10-15 baby carrots

water for simmering (the water will pick up flavor of everything, no need for broth)

1 tsp dried sage

1 Tbsp garlic powder

1 Tbsp onion powder

1-2 tsp salt

fresh cracked pepper to taste

Cover and simmer over medium heat until your chicken is cooked all the way through and your carrots and celery are tender. Watch and add more water if needed as you don’t want it to burn. When done, lower temperature and add:

1/4 cup of earth balance or olive oil

1/4 cup nutritional yeast

1/2 tsp yellow or dijon mustard

If you don’t have the earth balance or nutritional yeast, don’t fret, this will still taste good!

Stir and keep warm while you prepare the potatoes as follows:

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Drain the potato water until you are left with about 1 inch of water at the bottom. Keep the water in there. Add 1/3 cup olive oil, 1 Tbsp onion powder, 1-2 tsp salt and cracked pepper to taste. Always taste and be sure you like it.

Set your oven to broil (or 500 degrees Fahrenheit) and then assemble the pie. Add the filling to an 8-inch or 9-inch pie dish, top with enough mashed potatoes to cover and then sprinkle 1/4 cup rice flour or your favorite gluten free flour blend on top. Using a pastry brush, lightly drizzle 1/8 cup of olive or vegetable oil over the the flour, getting as much of the flour oiled up as you can. Dust with paprika, salt, pepper, and ground mustard. I found a spice grinder at ALDI for poultry and I love it for this application (it has all of the spices I just mentioned and no bad additives).

Put your oven rack to the top of your oven, put in your pie and broil for 5-15 minutes or until golden brown on top. Depending on the type of oil and flour you use for your topping, this time can vary so keep a close watch on it to make sure it doesn’t burn.

Serve with chopped fresh rosemary. If you don’t have fresh rosemary, dried rosemary or dried Italian seasoning would also work.

If you have any questions, let me know. Happy Eating!

Chicken Nuggets

Again, all allergens avoided. And this is very simple and easy to make on a busy weeknight. I just made these for my son and his friend that I’m watching. She doesn’t have food allergies and absolutely loved these and wanted more. How cool is that? They kept eating these nuggets until I distracted them with the banana bread that I had just pulled out of the oven (see previous post). Lol. Enjoy!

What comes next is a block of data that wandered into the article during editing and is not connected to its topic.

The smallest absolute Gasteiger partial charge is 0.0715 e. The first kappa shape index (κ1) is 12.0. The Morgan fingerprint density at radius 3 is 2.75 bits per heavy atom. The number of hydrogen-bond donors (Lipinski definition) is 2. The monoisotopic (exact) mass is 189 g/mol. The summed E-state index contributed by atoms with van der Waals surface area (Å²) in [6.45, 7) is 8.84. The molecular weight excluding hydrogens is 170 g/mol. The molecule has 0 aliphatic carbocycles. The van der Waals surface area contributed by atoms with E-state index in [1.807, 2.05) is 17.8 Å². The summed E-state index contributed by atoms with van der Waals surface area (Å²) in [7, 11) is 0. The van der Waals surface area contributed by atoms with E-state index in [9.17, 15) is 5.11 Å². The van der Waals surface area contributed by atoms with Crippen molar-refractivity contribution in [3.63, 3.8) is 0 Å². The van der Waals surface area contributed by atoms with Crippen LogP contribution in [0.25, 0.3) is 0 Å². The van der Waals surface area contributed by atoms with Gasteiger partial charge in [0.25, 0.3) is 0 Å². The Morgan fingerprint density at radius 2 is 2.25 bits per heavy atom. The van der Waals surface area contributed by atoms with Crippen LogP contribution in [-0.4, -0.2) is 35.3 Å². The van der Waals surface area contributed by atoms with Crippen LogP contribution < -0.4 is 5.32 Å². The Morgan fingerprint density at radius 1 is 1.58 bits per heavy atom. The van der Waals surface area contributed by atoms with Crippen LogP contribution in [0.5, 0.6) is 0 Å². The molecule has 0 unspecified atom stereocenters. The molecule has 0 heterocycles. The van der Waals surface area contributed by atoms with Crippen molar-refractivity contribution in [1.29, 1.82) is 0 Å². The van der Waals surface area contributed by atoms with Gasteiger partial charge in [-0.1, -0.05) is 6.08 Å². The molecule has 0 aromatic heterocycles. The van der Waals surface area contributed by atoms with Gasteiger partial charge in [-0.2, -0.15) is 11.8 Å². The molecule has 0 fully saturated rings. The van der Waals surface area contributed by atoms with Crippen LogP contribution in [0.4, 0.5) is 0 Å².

Chicken Nuggets

In a bowl, stir together:

1/2 cup gluten free flour mix (see banana bread post for the gf mix I use but it doesn’t have to be exact like it has to be for baking because the gritty of whatever you choose will add to the overall crispy effect of these nuggets).

Then add 1 teaspoon each of salt, garlic powder, onion powder, and paprika and stir well.

Add 1/4 tsp of back pepper if you like.

Then cut up 2 – 2.5 pounds of chicken tenders into 1 inch pieces. Toss into the flour mixture. No egg coating is needed.

Heat 1/4 inch of oil in a skillet over medium heat. When oil gets up to about 325 degrees Fahrenheit,  carefully add the chicken pieces. Cook in two batches if needed and do not crowd the pan. Cook the nuggets about 5 minutes on each side or until golden brown and cooked through. Before cooking the second batch, lower the heat a bit before adding the second batch as the second batch will not cool down the oil as much and may burn.

Totally Allergen-Free Banana Bread

Banana BreadThis tastes sooooo good. And I’m so excited about this accomplishment because I’ve been working on this for almost a week. This has zero allergenic foods, meaning it is gluten free, diary-free, egg-free, soy-free, corn-free, peanut-free and nut-free. No coconut, either. I promise you that I test my recipes before I post and the picture of this bread was just taken after we devoured a couple of pieces. My son’s friends are over and they begged for another. I will have to guard the rest for sweetheart since he’s been wanting me to make another banana bread for him and I need him to taste this. I think it actually came out better than the egg version I¬†made last weekend. So far, the biggest challenge has been baking things without eggs. A friend suggested applesauce and upon reading more about it, the pectin in the applesauce helps act as a binding agent the way eggs do. Flaxseed meal mixed with water is suggested in some recipes as an egg replacer but if you are trying to avoid treenuts or soy, you may have to be extra careful with flaxseed meal. I have also used Ener-G egg replacer but that is just one more expensive special product to buy, and as you can relate, it is expensive enough to buy different kinds of flours. So, if I can use oil and applesauce instead of Earth Balance and Ener-G egg replacer, all the better.

Enough chat. Here is the  the recipe: